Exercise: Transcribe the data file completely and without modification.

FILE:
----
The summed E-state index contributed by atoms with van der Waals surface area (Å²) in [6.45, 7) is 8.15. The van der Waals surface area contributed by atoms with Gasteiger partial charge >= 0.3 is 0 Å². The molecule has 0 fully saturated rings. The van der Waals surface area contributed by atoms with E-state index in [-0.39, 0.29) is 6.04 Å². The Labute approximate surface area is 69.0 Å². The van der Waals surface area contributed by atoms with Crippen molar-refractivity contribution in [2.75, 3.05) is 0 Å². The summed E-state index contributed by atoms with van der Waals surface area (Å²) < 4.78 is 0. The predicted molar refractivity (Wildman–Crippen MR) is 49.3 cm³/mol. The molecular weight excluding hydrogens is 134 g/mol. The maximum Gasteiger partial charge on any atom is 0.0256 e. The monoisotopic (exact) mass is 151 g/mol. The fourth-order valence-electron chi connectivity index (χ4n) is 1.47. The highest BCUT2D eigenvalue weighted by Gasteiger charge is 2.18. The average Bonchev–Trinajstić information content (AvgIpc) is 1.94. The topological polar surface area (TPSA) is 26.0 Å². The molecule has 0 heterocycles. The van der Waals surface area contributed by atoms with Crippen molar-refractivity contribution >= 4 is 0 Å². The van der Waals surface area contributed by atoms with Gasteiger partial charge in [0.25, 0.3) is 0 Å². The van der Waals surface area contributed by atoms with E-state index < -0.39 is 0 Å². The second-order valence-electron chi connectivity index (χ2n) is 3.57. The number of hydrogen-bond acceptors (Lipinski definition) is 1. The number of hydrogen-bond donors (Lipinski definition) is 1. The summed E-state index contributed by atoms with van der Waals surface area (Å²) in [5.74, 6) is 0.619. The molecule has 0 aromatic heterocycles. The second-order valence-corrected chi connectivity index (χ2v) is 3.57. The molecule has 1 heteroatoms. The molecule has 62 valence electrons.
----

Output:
The summed E-state index contributed by atoms with van der Waals surface area (Å²) in [6.45, 7) is 8.15. The van der Waals surface area contributed by atoms with Gasteiger partial charge >= 0.3 is 0 Å². The molecule has 0 fully saturated rings. The van der Waals surface area contributed by atoms with E-state index in [-0.39, 0.29) is 6.04 Å². The Labute approximate surface area is 69.0 Å². The van der Waals surface area contributed by atoms with Crippen molar-refractivity contribution in [2.75, 3.05) is 0 Å². The summed E-state index contributed by atoms with van der Waals surface area (Å²) < 4.78 is 0. The predicted molar refractivity (Wildman–Crippen MR) is 49.3 cm³/mol. The molecular weight excluding hydrogens is 134 g/mol. The maximum Gasteiger partial charge on any atom is 0.0256 e. The monoisotopic (exact) mass is 151 g/mol. The fourth-order valence-electron chi connectivity index (χ4n) is 1.47. The highest BCUT2D eigenvalue weighted by Gasteiger charge is 2.18. The average Bonchev–Trinajstić information content (AvgIpc) is 1.94. The topological polar surface area (TPSA) is 26.0 Å². The molecule has 0 heterocycles. The van der Waals surface area contributed by atoms with Crippen molar-refractivity contribution >= 4 is 0 Å². The van der Waals surface area contributed by atoms with Gasteiger partial charge in [0.25, 0.3) is 0 Å². The van der Waals surface area contributed by atoms with E-state index < -0.39 is 0 Å². The second-order valence-electron chi connectivity index (χ2n) is 3.57. The number of hydrogen-bond acceptors (Lipinski definition) is 1. The number of hydrogen-bond donors (Lipinski definition) is 1. The summed E-state index contributed by atoms with van der Waals surface area (Å²) in [5.74, 6) is 0.619. The molecule has 0 aromatic heterocycles. The second-order valence-corrected chi connectivity index (χ2v) is 3.57. The molecule has 1 heteroatoms. The molecule has 62 valence electrons.